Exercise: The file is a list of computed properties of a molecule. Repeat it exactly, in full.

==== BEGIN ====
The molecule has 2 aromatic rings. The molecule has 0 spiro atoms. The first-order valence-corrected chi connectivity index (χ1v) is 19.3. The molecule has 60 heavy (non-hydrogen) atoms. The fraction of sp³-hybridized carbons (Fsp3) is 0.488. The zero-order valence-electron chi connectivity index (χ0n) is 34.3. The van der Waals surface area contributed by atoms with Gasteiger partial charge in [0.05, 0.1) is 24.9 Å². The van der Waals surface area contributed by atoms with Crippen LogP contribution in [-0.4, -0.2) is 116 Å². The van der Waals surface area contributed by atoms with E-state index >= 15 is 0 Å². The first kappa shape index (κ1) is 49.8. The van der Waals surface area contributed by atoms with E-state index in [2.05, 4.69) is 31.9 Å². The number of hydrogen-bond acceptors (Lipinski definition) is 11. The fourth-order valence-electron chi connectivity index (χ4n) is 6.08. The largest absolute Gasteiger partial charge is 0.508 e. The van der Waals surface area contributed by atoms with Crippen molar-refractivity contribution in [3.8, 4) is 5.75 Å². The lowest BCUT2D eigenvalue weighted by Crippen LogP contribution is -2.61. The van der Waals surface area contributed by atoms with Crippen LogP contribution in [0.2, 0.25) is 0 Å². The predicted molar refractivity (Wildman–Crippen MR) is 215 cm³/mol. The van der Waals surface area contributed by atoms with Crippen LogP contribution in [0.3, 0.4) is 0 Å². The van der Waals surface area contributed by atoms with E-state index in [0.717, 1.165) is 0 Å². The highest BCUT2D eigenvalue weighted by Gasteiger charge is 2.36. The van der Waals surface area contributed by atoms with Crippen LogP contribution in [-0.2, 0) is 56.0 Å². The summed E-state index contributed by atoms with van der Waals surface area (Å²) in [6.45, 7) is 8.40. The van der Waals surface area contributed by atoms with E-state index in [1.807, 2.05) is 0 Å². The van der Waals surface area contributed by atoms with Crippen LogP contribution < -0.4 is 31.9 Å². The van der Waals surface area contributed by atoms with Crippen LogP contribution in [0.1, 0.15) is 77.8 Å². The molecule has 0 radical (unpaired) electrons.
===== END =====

The molecule has 2 aromatic rings. The molecule has 0 spiro atoms. The first-order valence-corrected chi connectivity index (χ1v) is 19.3. The molecule has 60 heavy (non-hydrogen) atoms. The fraction of sp³-hybridized carbons (Fsp3) is 0.488. The zero-order valence-electron chi connectivity index (χ0n) is 34.3. The van der Waals surface area contributed by atoms with Gasteiger partial charge in [0.05, 0.1) is 24.9 Å². The van der Waals surface area contributed by atoms with Crippen LogP contribution in [-0.4, -0.2) is 116 Å². The van der Waals surface area contributed by atoms with E-state index >= 15 is 0 Å². The first kappa shape index (κ1) is 49.8. The van der Waals surface area contributed by atoms with E-state index in [2.05, 4.69) is 31.9 Å². The number of hydrogen-bond acceptors (Lipinski definition) is 11. The fourth-order valence-electron chi connectivity index (χ4n) is 6.08. The largest absolute Gasteiger partial charge is 0.508 e. The van der Waals surface area contributed by atoms with Crippen molar-refractivity contribution in [3.8, 4) is 5.75 Å². The lowest BCUT2D eigenvalue weighted by Crippen LogP contribution is -2.61. The van der Waals surface area contributed by atoms with Crippen LogP contribution in [0.2, 0.25) is 0 Å². The predicted molar refractivity (Wildman–Crippen MR) is 215 cm³/mol. The van der Waals surface area contributed by atoms with Crippen LogP contribution in [0.3, 0.4) is 0 Å². The van der Waals surface area contributed by atoms with E-state index in [0.717, 1.165) is 0 Å². The highest BCUT2D eigenvalue weighted by Gasteiger charge is 2.36. The van der Waals surface area contributed by atoms with Crippen LogP contribution in [-0.2, 0) is 56.0 Å². The summed E-state index contributed by atoms with van der Waals surface area (Å²) in [6.45, 7) is 8.40. The van der Waals surface area contributed by atoms with E-state index in [1.807, 2.05) is 0 Å². The van der Waals surface area contributed by atoms with Crippen LogP contribution < -0.4 is 31.9 Å². The van der Waals surface area contributed by atoms with Crippen LogP contribution in [0.1, 0.15) is 77.8 Å². The molecule has 0 radical (unpaired) electrons.